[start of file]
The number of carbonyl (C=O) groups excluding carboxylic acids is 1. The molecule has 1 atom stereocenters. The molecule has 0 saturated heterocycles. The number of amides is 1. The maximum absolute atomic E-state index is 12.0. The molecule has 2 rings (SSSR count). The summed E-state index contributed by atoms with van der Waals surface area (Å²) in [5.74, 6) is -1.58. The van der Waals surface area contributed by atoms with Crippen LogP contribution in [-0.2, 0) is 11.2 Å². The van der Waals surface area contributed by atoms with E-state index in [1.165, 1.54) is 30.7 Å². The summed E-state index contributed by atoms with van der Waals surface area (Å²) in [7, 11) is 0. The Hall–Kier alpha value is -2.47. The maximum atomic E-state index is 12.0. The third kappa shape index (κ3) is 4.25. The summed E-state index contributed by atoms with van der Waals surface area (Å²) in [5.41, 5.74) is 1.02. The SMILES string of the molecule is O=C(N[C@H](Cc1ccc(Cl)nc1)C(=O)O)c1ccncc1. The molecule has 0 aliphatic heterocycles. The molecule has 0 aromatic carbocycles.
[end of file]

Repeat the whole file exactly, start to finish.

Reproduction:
The number of carbonyl (C=O) groups excluding carboxylic acids is 1. The molecule has 1 atom stereocenters. The molecule has 0 saturated heterocycles. The number of amides is 1. The maximum absolute atomic E-state index is 12.0. The molecule has 2 rings (SSSR count). The summed E-state index contributed by atoms with van der Waals surface area (Å²) in [5.74, 6) is -1.58. The van der Waals surface area contributed by atoms with Crippen LogP contribution in [-0.2, 0) is 11.2 Å². The van der Waals surface area contributed by atoms with E-state index in [1.165, 1.54) is 30.7 Å². The summed E-state index contributed by atoms with van der Waals surface area (Å²) in [7, 11) is 0. The Hall–Kier alpha value is -2.47. The maximum atomic E-state index is 12.0. The third kappa shape index (κ3) is 4.25. The summed E-state index contributed by atoms with van der Waals surface area (Å²) in [5.41, 5.74) is 1.02. The SMILES string of the molecule is O=C(N[C@H](Cc1ccc(Cl)nc1)C(=O)O)c1ccncc1. The molecule has 0 aliphatic heterocycles. The molecule has 0 aromatic carbocycles.